One student has been suspended and more disciplinary action could follow a possible hate crime at Lewiston Middle School, Superintendent Leon Levesque said Wednesday.
On April 11, a white student placed a ham steak in a bag on a lunch table where Somali students were eating. Muslims consider pork unclean and offensive.
The act reminded students of a man who threw a pig's head into a Lewiston mosque last summer.
The school incident is being treated seriously as "a hate incident," Levesque said. Lewiston police are investigating, and the Center for the Prevention of Hate Violence is working with the school to create a response plan.
"We've got some work to do to turn this around and bring the school community back together again," Levesque said.
Placing ham where Muslim students were eating was "an awful thing," said Stephen Wessler, executive director of the Center for Prevention of Hate Violence. "It's extraordinarily hurtful and degrading" to Muslims, whose religion prohibits them from being around ham. It's important to respond swiftly, Wessler said.
"Incidents like this that involve degrading language or conduct are often said by the perpetrator as a joke. I know that conduct is never static," he said. "It's part of a process of escalation."
If people think insulting Muslims with ham is OK, "More degrading acts will follow, until at some point we'll end up having violence," Wessler said.
The incident does not reflect the moral values of the school staff and students, Levesque said. "We need to take a look at this and review how a careless act is degrading and causes hurt to other people. All our students should feel welcome and safe in our schools."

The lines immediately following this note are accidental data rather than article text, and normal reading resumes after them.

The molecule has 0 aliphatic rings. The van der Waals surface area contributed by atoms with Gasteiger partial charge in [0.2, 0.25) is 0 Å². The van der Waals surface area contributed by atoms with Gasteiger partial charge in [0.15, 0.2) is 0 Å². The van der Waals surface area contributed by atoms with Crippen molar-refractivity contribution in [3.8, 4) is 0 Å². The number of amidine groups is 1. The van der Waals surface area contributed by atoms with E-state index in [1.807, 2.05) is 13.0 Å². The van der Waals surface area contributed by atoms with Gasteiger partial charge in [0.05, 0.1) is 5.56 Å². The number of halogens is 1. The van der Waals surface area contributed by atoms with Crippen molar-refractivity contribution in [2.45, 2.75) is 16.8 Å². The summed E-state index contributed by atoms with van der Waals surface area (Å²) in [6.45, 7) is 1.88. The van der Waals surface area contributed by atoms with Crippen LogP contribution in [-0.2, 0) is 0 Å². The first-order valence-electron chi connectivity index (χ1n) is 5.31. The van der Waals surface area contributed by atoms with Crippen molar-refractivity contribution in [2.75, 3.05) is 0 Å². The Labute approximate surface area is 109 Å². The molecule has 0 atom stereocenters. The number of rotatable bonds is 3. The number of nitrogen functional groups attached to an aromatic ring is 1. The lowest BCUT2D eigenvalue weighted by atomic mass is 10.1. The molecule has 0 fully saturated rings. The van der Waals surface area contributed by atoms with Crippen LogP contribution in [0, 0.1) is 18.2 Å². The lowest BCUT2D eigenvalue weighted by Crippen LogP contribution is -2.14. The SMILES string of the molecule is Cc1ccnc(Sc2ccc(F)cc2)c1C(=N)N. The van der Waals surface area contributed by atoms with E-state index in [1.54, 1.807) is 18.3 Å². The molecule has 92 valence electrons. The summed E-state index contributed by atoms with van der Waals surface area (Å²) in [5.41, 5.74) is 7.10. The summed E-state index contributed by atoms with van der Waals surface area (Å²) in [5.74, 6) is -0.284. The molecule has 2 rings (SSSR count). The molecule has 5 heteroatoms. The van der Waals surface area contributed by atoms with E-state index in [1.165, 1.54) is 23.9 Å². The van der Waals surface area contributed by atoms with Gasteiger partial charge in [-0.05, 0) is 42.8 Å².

He said a letter would be sent home to parents explaining what happened and outlining the school's response. Wessler will meet with students to address the school's climate, and staff will talk about how to respond to and prevent future hate incidents
'I didn't feel safe'
A 14-year-old Somali boy, whose mother asked that his name not be published, said he was eating lunch with four other Somali students on April 11. He noticed many others in the cafeteria "standing up, looking at us."
One boy came near, began laughing and threw a bag on the table while other students laughed and said, 'Good job.'"
"We didn't know what was in this bag," the boy said. "One of my friends reached inside it. It was a big ham steak. There were five of us at the table, all Somali. It was intended for us."
The boy said he looked up at students he thought were his friends. "I felt angered, offended."
He suddenly felt like he was alone. "At the school the next day, I didn't feel safe. I felt like everybody was against me. Before I felt like I fit in, and everything was normal."
He began to think white students didn't like him, and the act was their way of letting him know.
On Thursday, several students came up to him and said, "Those guys who did it were jerks. I apologize for them, and I hope you feel better."
The boy said they did make him feel better. "But for the rest of my life when I remember middle school, this will pop up right away."
He spoke out because he wants the community to know what happened, "that there is something like this going on in our schools."
Wessler and Levesque said the act happened the day before April vacation began, which prevented educators from gathering information.
"This is not done," Wessler said.
Special Thanks to Sun Journal